Perhaps the Norwegian forest is not so bad after all, with outlooks of a major market combined with sympathetic authorities. But how do you go from solid to liquid form? No matter how much you cut up wood, the hard consistency will also be a long way off liquid fuel.
This is precisely what Throne-Holst and research colleague Karin Øyaas at the Paper and Fibre Research Institute (PFI) in Trondheim are working on: to find cunning methods to split up and convert the lignocelluloses to ethanol so trees can be utilised as fuel.
In a large collaboration project supported by Nordic Energy Research, SINTEF, PFI and a host of other Nordic research and industry partners, including Norske Skog, StatoilHydro and Borregaard, are researching which procedures can be improved.
“Lignin is the compound that cross-links different fibres and enables the tree to stand vertically. Up to one-third of the dry mass of the wood is lignin,” says Throne-Holst. “Compared to cellulose, lignin has not been exploited to the same degree, but it can now be utilised for biodiesel and other fuel components. The challenge is to develop oil resembling today’s oil products from fossil sources.”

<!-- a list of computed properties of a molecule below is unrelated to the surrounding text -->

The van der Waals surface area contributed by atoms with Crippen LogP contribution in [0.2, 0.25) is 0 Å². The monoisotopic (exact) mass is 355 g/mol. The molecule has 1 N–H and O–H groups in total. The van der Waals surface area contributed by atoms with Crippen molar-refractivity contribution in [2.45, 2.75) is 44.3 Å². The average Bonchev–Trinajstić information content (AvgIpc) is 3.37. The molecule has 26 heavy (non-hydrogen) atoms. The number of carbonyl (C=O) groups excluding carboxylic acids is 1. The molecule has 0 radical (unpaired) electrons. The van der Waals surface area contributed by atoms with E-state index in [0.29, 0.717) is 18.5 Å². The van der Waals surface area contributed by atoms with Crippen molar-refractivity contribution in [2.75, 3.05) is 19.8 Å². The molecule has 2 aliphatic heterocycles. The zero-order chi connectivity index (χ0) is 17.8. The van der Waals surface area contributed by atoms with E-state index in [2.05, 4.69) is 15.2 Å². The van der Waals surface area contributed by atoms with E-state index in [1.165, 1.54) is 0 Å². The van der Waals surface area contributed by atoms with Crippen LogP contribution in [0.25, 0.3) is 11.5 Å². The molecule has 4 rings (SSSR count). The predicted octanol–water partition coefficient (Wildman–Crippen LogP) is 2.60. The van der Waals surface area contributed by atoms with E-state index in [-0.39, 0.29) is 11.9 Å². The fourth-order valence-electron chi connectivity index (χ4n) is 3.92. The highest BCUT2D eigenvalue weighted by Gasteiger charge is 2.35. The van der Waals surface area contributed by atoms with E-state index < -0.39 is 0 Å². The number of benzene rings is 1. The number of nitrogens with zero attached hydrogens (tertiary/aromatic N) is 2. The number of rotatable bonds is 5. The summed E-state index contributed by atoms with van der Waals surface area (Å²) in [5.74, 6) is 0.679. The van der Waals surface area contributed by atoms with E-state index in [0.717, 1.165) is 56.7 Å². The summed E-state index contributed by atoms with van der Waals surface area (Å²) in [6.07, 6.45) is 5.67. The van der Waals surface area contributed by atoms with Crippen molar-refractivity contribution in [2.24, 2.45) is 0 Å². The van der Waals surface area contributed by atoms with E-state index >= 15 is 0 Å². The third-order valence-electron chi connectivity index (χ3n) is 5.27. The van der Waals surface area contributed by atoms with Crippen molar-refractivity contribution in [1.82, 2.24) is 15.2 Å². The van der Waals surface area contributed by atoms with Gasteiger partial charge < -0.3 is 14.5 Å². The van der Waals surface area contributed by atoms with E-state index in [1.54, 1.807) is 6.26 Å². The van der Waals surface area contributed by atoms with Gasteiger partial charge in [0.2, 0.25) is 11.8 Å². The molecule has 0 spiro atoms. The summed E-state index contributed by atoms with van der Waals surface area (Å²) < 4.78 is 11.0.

The large consortium has each been designated a field of activity. The PFI scientists are researching the separation of the wood mass by subjecting the wood chips to high pressure and high temperature so the wood boils into pieces in a way. The art is to separate the wood fibre’s components and extract as much sugar from the tree as possible. SINTEF’s contribution is to use microbiological knowledge to develop yeasts that can transform the carbohydrates in the tree to ethanol.
Other groups are also researching the optimal way to transform wood into oil. Professor Tanja Barth and Post. doc. Mike Kleinert at the Department of Chemistry at the University of Bergen, Norway, made a breakthrough last year when they managed to develop oil that was more hydro carbonic than previously.
“We added a special solvent that conveyed the hydrogen to lignin,” says Barth. “In this way, we managed to break the lignin down into several products, including pyrolysis oil that can be mixed into the petrol.”
The Bergen scientists have now filed an application for a patent for the method, and they have commenced a project with industry partners to study uses and up-scaling options.